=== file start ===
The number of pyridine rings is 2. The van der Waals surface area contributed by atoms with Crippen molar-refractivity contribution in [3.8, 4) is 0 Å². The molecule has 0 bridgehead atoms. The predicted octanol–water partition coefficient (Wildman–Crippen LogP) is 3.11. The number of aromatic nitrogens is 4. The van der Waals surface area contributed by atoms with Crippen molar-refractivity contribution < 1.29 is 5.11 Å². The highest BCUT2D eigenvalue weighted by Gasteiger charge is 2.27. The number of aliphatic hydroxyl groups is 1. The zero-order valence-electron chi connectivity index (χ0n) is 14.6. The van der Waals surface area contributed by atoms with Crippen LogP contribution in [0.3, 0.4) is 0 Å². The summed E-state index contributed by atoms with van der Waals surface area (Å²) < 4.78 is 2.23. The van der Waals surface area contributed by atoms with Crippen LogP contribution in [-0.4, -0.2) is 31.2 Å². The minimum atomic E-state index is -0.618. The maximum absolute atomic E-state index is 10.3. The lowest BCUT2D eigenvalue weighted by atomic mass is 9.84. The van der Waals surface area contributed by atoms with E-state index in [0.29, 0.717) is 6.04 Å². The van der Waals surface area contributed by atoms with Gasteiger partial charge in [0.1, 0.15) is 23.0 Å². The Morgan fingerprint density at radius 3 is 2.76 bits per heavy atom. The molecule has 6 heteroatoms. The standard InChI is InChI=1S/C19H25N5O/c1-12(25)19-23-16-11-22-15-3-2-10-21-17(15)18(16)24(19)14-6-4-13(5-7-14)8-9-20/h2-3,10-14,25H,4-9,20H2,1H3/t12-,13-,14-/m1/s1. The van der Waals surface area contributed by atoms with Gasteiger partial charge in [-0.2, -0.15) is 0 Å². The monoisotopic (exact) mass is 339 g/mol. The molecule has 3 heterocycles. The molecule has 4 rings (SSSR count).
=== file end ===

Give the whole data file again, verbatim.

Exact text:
The number of pyridine rings is 2. The van der Waals surface area contributed by atoms with Crippen molar-refractivity contribution in [3.8, 4) is 0 Å². The molecule has 0 bridgehead atoms. The predicted octanol–water partition coefficient (Wildman–Crippen LogP) is 3.11. The number of aromatic nitrogens is 4. The van der Waals surface area contributed by atoms with Crippen molar-refractivity contribution < 1.29 is 5.11 Å². The highest BCUT2D eigenvalue weighted by Gasteiger charge is 2.27. The number of aliphatic hydroxyl groups is 1. The zero-order valence-electron chi connectivity index (χ0n) is 14.6. The van der Waals surface area contributed by atoms with Crippen LogP contribution in [0.3, 0.4) is 0 Å². The summed E-state index contributed by atoms with van der Waals surface area (Å²) < 4.78 is 2.23. The van der Waals surface area contributed by atoms with Crippen LogP contribution in [-0.4, -0.2) is 31.2 Å². The minimum atomic E-state index is -0.618. The maximum absolute atomic E-state index is 10.3. The lowest BCUT2D eigenvalue weighted by atomic mass is 9.84. The van der Waals surface area contributed by atoms with E-state index in [0.29, 0.717) is 6.04 Å². The van der Waals surface area contributed by atoms with Gasteiger partial charge in [0.1, 0.15) is 23.0 Å². The Morgan fingerprint density at radius 3 is 2.76 bits per heavy atom. The molecule has 6 heteroatoms. The standard InChI is InChI=1S/C19H25N5O/c1-12(25)19-23-16-11-22-15-3-2-10-21-17(15)18(16)24(19)14-6-4-13(5-7-14)8-9-20/h2-3,10-14,25H,4-9,20H2,1H3/t12-,13-,14-/m1/s1. The van der Waals surface area contributed by atoms with Gasteiger partial charge in [-0.2, -0.15) is 0 Å². The monoisotopic (exact) mass is 339 g/mol. The molecule has 3 heterocycles. The molecule has 4 rings (SSSR count).